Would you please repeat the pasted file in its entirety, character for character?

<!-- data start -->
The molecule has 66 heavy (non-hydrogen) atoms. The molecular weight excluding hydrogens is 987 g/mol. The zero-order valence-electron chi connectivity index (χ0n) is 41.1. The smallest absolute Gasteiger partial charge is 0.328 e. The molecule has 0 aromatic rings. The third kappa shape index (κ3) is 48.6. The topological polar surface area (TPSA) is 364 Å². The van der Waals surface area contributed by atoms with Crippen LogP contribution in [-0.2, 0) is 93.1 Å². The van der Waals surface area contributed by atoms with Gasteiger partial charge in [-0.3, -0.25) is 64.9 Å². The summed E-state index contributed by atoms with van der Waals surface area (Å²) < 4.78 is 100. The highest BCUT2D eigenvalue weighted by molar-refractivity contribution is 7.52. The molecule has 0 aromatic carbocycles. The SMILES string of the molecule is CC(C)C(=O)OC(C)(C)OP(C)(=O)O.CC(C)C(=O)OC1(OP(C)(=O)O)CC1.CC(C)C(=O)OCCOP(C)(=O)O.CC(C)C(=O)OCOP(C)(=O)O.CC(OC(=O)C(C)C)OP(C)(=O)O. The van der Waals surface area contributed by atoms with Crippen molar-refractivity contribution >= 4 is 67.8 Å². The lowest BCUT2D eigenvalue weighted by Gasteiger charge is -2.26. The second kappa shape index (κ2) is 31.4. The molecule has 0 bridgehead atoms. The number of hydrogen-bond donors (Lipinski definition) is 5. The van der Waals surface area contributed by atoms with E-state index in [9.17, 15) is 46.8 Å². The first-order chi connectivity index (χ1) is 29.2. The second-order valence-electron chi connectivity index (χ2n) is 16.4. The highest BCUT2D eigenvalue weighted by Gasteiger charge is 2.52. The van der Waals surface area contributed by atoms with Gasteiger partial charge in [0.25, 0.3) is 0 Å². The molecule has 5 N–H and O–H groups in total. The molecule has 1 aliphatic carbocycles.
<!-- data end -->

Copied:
The molecule has 66 heavy (non-hydrogen) atoms. The molecular weight excluding hydrogens is 987 g/mol. The zero-order valence-electron chi connectivity index (χ0n) is 41.1. The smallest absolute Gasteiger partial charge is 0.328 e. The molecule has 0 aromatic rings. The third kappa shape index (κ3) is 48.6. The topological polar surface area (TPSA) is 364 Å². The van der Waals surface area contributed by atoms with Crippen LogP contribution in [-0.2, 0) is 93.1 Å². The van der Waals surface area contributed by atoms with Gasteiger partial charge in [-0.3, -0.25) is 64.9 Å². The summed E-state index contributed by atoms with van der Waals surface area (Å²) < 4.78 is 100. The highest BCUT2D eigenvalue weighted by molar-refractivity contribution is 7.52. The molecule has 0 aromatic carbocycles. The SMILES string of the molecule is CC(C)C(=O)OC(C)(C)OP(C)(=O)O.CC(C)C(=O)OC1(OP(C)(=O)O)CC1.CC(C)C(=O)OCCOP(C)(=O)O.CC(C)C(=O)OCOP(C)(=O)O.CC(OC(=O)C(C)C)OP(C)(=O)O. The van der Waals surface area contributed by atoms with Crippen molar-refractivity contribution >= 4 is 67.8 Å². The lowest BCUT2D eigenvalue weighted by Gasteiger charge is -2.26. The second kappa shape index (κ2) is 31.4. The molecule has 0 bridgehead atoms. The number of hydrogen-bond donors (Lipinski definition) is 5. The van der Waals surface area contributed by atoms with E-state index in [9.17, 15) is 46.8 Å². The first-order chi connectivity index (χ1) is 29.2. The second-order valence-electron chi connectivity index (χ2n) is 16.4. The highest BCUT2D eigenvalue weighted by Gasteiger charge is 2.52. The van der Waals surface area contributed by atoms with Gasteiger partial charge in [0.25, 0.3) is 0 Å². The molecule has 5 N–H and O–H groups in total. The molecule has 1 aliphatic carbocycles.